Georgia court hearing held over Zoom interrupted by porn, clips showing 9/11 attacks

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A Georgia-based federal court hearing held through Zoom was interrupted by hackers who played pornography and clips showing the planes crashing into the World Trade Center on September 11 – on the 19th anniversary of the terror attacks, according to reports.

Approximately 100 people were logged into the live hearing regarding a challenge to the use of Georgia’s voting machines Friday morning when at least two people, including one person with the username “Osama,” began posting rapidly changing videos and still images, some accompanied by music, by sharing their screens with the video conference, the Associated Press reported.

According to Law360, someone took over the session around 10:45 a.m. when “Osama” shared their screen and showed videos ranging from people performing lewd acts to images of the attacks on 9/11.

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A voting machine company executive was testifying at the time of the interruption, which prompted the Zoom session to quickly be shuttered.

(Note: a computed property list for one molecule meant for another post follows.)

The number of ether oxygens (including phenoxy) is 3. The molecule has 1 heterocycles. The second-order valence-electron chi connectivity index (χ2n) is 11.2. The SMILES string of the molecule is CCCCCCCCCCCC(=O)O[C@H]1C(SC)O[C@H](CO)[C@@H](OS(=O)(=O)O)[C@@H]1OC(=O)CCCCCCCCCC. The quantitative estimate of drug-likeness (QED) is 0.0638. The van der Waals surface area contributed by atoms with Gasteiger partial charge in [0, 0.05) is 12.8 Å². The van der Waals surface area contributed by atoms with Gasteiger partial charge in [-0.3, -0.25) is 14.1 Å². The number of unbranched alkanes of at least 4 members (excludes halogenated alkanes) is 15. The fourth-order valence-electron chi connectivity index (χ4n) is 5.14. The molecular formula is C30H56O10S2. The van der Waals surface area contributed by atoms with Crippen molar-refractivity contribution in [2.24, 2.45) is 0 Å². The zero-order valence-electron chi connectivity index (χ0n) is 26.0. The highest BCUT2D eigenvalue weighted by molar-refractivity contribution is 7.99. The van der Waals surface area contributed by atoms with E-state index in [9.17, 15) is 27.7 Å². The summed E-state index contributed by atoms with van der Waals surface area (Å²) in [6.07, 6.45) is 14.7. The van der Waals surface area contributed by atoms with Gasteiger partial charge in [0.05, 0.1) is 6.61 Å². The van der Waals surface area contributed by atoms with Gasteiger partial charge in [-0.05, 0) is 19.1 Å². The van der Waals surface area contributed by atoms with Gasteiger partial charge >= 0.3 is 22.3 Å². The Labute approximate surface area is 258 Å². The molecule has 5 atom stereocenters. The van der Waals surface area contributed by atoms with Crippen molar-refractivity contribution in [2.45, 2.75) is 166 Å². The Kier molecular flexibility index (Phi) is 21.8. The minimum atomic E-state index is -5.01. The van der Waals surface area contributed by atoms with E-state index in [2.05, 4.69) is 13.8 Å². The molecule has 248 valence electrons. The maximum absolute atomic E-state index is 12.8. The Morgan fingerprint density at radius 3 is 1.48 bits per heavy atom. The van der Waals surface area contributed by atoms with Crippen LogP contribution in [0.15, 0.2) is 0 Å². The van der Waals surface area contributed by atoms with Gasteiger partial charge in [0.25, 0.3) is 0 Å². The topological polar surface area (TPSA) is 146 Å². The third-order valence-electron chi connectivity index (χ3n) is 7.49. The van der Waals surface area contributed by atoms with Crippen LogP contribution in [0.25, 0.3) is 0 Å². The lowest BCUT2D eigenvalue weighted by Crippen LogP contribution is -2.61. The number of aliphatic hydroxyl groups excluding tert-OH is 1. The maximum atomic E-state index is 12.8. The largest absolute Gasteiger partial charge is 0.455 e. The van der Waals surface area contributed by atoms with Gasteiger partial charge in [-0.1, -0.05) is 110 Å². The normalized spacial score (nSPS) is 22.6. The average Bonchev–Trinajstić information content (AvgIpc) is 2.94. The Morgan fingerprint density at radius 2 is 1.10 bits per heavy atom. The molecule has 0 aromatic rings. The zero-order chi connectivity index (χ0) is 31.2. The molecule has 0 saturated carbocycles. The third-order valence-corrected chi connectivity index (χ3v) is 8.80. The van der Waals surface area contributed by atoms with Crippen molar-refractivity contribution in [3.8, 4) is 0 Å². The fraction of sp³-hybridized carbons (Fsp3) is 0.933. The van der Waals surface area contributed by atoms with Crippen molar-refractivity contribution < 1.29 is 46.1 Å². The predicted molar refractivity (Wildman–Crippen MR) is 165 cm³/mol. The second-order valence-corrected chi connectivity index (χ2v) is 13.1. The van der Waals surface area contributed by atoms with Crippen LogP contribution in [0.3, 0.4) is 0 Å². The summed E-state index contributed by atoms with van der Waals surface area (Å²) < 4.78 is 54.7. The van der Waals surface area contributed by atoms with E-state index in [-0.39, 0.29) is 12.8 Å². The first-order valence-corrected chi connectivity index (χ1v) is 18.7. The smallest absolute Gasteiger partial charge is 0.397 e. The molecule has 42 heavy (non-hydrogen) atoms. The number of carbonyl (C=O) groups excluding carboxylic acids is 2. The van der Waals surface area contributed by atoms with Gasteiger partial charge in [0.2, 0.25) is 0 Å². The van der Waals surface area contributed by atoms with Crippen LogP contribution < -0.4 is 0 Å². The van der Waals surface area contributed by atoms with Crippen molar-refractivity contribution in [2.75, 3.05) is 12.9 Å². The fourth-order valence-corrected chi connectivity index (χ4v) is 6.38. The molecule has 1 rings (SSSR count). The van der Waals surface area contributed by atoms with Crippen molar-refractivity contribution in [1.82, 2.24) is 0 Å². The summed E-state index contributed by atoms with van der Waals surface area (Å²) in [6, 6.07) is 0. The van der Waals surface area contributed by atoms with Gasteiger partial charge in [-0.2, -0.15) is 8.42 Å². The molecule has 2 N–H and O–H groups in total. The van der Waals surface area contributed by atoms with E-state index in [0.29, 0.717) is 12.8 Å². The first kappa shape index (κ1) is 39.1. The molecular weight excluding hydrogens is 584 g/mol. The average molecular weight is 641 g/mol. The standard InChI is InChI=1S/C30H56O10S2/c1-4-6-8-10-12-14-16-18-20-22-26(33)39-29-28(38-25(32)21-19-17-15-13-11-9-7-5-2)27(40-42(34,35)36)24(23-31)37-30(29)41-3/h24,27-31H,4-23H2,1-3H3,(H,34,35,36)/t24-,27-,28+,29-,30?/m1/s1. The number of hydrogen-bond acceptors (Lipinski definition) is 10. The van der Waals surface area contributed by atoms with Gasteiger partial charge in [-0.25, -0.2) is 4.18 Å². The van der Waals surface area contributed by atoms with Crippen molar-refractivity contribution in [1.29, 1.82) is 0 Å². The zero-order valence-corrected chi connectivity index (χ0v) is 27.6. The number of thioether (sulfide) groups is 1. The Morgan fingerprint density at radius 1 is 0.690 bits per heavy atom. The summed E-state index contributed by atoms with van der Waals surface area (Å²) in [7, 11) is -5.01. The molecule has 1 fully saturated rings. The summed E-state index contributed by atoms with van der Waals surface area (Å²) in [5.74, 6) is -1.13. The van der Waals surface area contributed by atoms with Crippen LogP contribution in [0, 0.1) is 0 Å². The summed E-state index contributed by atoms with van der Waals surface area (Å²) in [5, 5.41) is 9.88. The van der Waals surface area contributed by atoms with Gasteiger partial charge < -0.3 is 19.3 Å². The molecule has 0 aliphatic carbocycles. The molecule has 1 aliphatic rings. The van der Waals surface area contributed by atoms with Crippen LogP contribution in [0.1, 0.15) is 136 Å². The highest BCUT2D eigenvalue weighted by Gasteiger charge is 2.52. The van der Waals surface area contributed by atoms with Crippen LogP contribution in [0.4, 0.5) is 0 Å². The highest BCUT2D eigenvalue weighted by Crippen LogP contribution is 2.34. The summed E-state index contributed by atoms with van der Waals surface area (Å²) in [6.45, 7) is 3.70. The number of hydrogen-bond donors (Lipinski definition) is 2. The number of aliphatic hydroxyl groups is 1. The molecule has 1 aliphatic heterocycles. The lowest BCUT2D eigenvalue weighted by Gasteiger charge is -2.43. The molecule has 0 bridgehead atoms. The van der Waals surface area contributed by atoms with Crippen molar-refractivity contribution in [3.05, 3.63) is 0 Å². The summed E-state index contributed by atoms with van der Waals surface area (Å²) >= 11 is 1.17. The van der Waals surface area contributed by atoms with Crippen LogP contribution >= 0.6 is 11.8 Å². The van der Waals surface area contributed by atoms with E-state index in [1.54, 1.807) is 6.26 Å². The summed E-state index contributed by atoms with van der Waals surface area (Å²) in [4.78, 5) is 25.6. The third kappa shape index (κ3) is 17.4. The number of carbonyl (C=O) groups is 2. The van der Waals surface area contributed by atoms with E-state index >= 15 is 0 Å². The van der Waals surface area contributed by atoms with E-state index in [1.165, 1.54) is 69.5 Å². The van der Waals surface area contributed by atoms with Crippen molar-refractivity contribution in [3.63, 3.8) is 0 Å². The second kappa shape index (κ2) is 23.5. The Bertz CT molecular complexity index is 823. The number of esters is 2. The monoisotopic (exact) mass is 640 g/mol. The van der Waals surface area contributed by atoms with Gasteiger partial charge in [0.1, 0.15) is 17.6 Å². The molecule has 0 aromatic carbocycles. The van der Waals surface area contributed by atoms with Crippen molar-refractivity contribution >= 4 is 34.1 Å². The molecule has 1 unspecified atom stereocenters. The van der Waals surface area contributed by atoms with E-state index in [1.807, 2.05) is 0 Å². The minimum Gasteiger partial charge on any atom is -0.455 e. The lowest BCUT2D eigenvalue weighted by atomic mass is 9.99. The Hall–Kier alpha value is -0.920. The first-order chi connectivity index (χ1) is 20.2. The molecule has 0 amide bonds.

The hearing resumed via Zoom about an hour later with a virtual waiting room set up so that participants and observers had to be admitted by the court staff. A member of the court staff was designated to share exhibits sent by attorneys and to unmute people who needed to speak.

The hearing in the long-running fight over Georgia’s voting machines began Thursday afternoon and continued Friday.

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Election integrity activists and individual voters who filed the lawsuit say Georgia’s voting machines are unaccountable and unverifiable and have security vulnerabilities resulting in an unconstitutional burden on the right to vote. They’ve asked U.S. District Judge Amy Totenberg to order the state to use hand-marked paper ballots for the November election.

State officials argue that the new machines have been thoroughly tested and that security measures will prevent problems. They also say it would be costly and too difficult to make a switch with so little time remaining before the general election.

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Totenberg did not say when she plans to rule, but she has made it clear that she understands the urgency of the matter as the election nears.

The Associated Press contributed to this report. 

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